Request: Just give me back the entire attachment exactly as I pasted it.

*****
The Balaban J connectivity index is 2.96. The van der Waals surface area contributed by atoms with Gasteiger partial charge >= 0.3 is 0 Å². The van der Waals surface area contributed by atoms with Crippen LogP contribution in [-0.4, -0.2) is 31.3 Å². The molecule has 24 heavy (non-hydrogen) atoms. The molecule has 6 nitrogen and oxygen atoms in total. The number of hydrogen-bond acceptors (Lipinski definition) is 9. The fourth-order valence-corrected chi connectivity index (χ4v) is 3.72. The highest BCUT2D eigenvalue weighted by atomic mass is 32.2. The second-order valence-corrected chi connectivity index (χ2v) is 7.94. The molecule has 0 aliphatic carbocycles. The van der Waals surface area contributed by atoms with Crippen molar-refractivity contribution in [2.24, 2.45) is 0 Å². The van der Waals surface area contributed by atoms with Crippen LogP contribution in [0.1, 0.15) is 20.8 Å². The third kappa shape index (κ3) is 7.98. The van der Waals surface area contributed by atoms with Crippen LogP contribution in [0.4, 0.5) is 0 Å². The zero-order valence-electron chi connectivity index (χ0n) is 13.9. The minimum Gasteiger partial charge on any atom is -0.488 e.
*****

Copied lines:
The Balaban J connectivity index is 2.96. The van der Waals surface area contributed by atoms with Gasteiger partial charge >= 0.3 is 0 Å². The van der Waals surface area contributed by atoms with Crippen LogP contribution in [-0.4, -0.2) is 31.3 Å². The molecule has 24 heavy (non-hydrogen) atoms. The molecule has 6 nitrogen and oxygen atoms in total. The number of hydrogen-bond acceptors (Lipinski definition) is 9. The fourth-order valence-corrected chi connectivity index (χ4v) is 3.72. The highest BCUT2D eigenvalue weighted by atomic mass is 32.2. The second-order valence-corrected chi connectivity index (χ2v) is 7.94. The molecule has 0 aliphatic carbocycles. The van der Waals surface area contributed by atoms with Crippen molar-refractivity contribution in [2.24, 2.45) is 0 Å². The van der Waals surface area contributed by atoms with Crippen LogP contribution in [0.1, 0.15) is 20.8 Å². The third kappa shape index (κ3) is 7.98. The van der Waals surface area contributed by atoms with Crippen LogP contribution in [0.4, 0.5) is 0 Å². The zero-order valence-electron chi connectivity index (χ0n) is 13.9. The minimum Gasteiger partial charge on any atom is -0.488 e.